4WD Motor stutter problem

Posted on January 5, 2012

Yes­terday I was building a Ar­duino-based robot (with the DFRobot 4WD kit). I put it all to­gether and used the Adafruit motor shield to con­trol it with my Ar­duino. I tested all 4 of the mo­tors, and luckily I had sol­dered all the wires the same way (so that when red is + and black GND the ve­hicle drives for­ward).

4WD Robot Platform

I then pro­grammed the Ar­duino using the Mo­torTest ex­ample which fol­lows with the AF­motor li­brary. I added all 4 mo­tors like this:

AF_D­C­Motor mo­tor(4);  

Re­placed with:

AF_D­C­Motor mo­tor1(1);  
AF_D­C­Motor mo­tor2(2);  
AF_D­C­Motor mo­tor3(3);  
AF_D­C­Motor mo­tor4(4);  

And then re­place all men­tion of motor with mo­tor1and motor2,3,4. Like this:




After I had done that I tested the ro­bot. All went well, but as the robot ap­proaches max ve­locity it simply stopped. I fig­ured that it was prob­ably due to the Ar­duino and mo­tors using the same power source (i used the black hopper on the motor shield). So I re­moved the hopper and added a sep­a­rate power source for the Ar­duino. It fi­nally worked, but soon more prob­lems arose.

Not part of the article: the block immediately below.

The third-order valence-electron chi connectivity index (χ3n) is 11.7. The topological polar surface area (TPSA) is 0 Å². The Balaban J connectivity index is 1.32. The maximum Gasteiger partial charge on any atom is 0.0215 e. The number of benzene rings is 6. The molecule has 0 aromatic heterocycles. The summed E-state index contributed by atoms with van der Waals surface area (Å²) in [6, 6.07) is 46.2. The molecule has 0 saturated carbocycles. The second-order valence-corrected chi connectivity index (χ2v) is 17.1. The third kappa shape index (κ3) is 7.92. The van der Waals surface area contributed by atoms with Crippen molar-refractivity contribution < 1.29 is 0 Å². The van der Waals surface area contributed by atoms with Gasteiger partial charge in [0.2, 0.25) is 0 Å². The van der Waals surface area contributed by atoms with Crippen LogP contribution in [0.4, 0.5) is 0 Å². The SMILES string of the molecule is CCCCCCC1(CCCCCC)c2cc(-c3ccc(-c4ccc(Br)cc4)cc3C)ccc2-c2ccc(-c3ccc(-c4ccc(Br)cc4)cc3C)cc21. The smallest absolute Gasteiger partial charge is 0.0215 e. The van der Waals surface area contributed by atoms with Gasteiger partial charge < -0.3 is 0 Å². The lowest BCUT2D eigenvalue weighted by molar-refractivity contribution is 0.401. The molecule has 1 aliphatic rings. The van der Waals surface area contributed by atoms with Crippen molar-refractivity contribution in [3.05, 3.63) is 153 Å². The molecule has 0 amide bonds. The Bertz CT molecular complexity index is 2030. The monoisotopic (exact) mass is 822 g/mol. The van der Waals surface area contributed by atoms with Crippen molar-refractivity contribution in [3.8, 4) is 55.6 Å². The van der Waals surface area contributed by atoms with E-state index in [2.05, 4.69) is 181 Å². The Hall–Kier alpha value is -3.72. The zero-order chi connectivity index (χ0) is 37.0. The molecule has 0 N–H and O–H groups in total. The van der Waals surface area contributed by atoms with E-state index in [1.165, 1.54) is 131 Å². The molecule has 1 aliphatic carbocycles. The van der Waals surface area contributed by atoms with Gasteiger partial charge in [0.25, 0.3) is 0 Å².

The mo­tors started to stutter when the ve­locity was high. After some re­search I found out that the problem was that the mo­tors cre­ated elec­trical charge when moved, which caused them to stut­ter. I found a simple so­lu­tion for this: add a 100nF ca­pac­itor to each mo­tor.
100nF capacitor
Solder them on to the motor (so that one pin goes to the pos­i­tive-­side of the motor and one to the neg­a­tive-­side of the mo­tor). This will re­duce the stut­ter­ing. This worked like a charm for me! Now I can fi­nally start working on my Ar­duino-based room cleaner.

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